In April of 2012 the Mifflin Street Block Party loomed on the horizon, a dark harbinger of debauchery. Hoping to curb attendance that year, University of Wisconsin Dean of Students Lori Berquam took to YouTube with a video message for Madison students: Don’t go to Mifflin.
Despite her best intentions, Berquam’s video met a hard audience. Many students felt the video came off as patronizing and quickly flooded the YouTube page with negative ratings and derisive comments. A techno remix of Berquam’s video appeared within 24 hours of its publication. In short order, “Don’t go” became an internet punchline — a meme. Berquam described the video as “a disaster” on Twitter, and the University pulled it from YouTube hardly a day after its debut.
“At the time, it had it’s desired impact, although not everybody would want to admit that,” Berquam said.
Attendance at Mifflin 2012 did indeed shrink, dropping to around 5,000 in comparison to 2011’s estimated 15,000. For many students, though, the legacy of Berquam’s video overshadows its effects on the party.
Five years later, “Don’t go” remains a joke on campus, even though the students who witnessed its birth have since graduated.
“I don’t even think about the video now,” Berquam said, though she also noted, “I think my videos have gotten better.”
Still, “Don’t go” is part of an ever-growing collection of self-referential local humor — memes rooted in specific details of the student experience. These jokes often take the form of homemade image macros, contemporary memes adapted to suit the Madison community.
But these campus memes are more than menial laughs. They represent an online expansion of identity, a way of fostering community through the celebration of commonalities and shared experience. As memes migrate from esoteric corners of the Internet to corporate Twitter pages and mainstream politics, their role in our lives and our identities continues to evolve.
Rise of the meme
When Shane Linden started the Facebook page “UW-Meme County” in the fall of 2016, he had no idea he was starting a movement. Linden, now a senior, printed out flyers promoting the page and taped them on bathroom walls in the School of Human Ecology and Humanities. At the start, Linden’s page netted barely a hundred likes. But as word of the page spread, it gathered more and more users.
The page grew steadily, then the only active Facebook page dedicated specifically to UW-related memes. As page administrator, Linden would receive and post user submissions, though most of the content was his own.
“The first month or two I made a meme a day,” Linden said. “That was exhausting.”
Today, the page has some 3,800 likes. Along with the group UW-Madison Memes for Milk-Chugging Teens, also Linden’s creation, the UW meme community on Facebook numbers more than 7,000 members, though many may be duplicate members between the two forum’s networks.
“Memes give people a culture to latch on to. They express ideas that might otherwise just be stuck in individuals’ heads.”Shane Linden, admin of two UW meme pages
The distinction between a Facebook page and a Facebook group is important: Whereas content on pages must be managed and published by designated administrators, groups are more democratic — once joined, all group members are free to post their own content.
Linden started the Milk-Chugging Teens group in the spring of 2016, hoping to democratize Madison memes.
“I didn’t want to be the person to decide whether or not something’s a meme,” Linden said. “This is just a much simpler and easier way for people to have their own memes out in the campus community.”
Users share memes frequently, submitting through the Meme County page as well as posting directly to the Milk-Chugging Teens group. Hot memes tend to net some 300 to 400 likes, while tepid submissions bring in 50. The content shared often uses familiar joke formats but modified in a campus-specific manner. Technically speaking, a meme is the structure for a joke — the Advice Dog upon which a user imposes text, or the act of sneaking someone a link to Rick Astley’s “Never Gonna Give You Up.” However, in colloquial and more contemporary usage, individual images are often referred to as memes.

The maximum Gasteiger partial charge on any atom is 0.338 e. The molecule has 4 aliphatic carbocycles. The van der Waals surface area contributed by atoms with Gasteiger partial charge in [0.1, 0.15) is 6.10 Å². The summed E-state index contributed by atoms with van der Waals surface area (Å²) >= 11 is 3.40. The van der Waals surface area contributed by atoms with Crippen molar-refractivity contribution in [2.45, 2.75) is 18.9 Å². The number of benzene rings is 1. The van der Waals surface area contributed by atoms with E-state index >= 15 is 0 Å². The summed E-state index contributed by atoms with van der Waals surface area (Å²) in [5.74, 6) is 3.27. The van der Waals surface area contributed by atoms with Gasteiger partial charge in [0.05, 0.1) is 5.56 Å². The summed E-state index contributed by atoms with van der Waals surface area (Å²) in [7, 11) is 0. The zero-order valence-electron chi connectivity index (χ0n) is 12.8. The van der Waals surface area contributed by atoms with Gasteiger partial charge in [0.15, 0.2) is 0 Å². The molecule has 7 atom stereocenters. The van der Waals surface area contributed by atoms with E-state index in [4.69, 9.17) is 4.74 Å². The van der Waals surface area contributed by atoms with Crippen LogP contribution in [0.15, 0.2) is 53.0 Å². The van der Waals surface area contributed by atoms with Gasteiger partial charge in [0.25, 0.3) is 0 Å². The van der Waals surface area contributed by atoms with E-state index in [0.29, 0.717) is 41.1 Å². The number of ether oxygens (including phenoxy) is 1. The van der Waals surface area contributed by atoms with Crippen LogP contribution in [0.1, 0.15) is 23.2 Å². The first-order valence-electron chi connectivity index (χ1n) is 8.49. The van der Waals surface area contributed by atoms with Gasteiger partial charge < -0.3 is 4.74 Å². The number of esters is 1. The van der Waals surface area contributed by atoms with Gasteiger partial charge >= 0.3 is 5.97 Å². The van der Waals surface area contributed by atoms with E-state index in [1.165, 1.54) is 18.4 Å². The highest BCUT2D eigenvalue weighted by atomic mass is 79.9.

As the definition changes, so does the fodder for mockery. On campus, recent punchlines have been the widespread Wi-Fi outage or the Mentos viral ad campaign.
“That was just so good for the meme economy,” Linden said.
Other times, the focus of the memes are simply minor details of the student experience — the recorded crosswalk voice stating “walk sign is on to cross Park,” or lunch at QQ Express.
The joke isn’t so much the detail itself, but the meta-concept of finding humor in such banalities, Linden said. It’s about the shared delight of being in on the joke.
“Memes give people a culture to latch on to,” Linden said. “They express ideas that might otherwise just be stuck in individuals’ heads, and allow people to come together to recognize these, to come closer to the campus as a whole.”
Campus memes are by no means exclusive to UW. The University of California-Berkeley’s unofficial meme group, UC Berkeley Memes for Edgy Teens, was one of the first and now boasts over 100,000 followers. This summer, Harvard University rescinded admissions offers to 10 students connected to sharing offensive memes in a mass Facebook message between incoming students titled “Harvard memes for horny bourgeois teens.”
The meme group is becoming an unofficial tenet of the collegiate experience, and their rising prominence hasn’t escaped university officials, either. UW spokesperson Meredith McGlone said the university knows about UW’s Facebook meme scene.
“We’re aware of these pages, as well as many other UW-themed social sites, but do not actively monitor them or endorse their content,” McGlone said.
The meme and me
Facebook’s role as a popular platform for meme groups connects memes to real names, as opposed to sharing memes on anonymous forums. Because of this, memes take on greater meaning for our identity: what we share reflects our tastes, our knowledge, our interests.
For Robert Howard, director of UW’s digital studies program, memes and self-image are closely linked.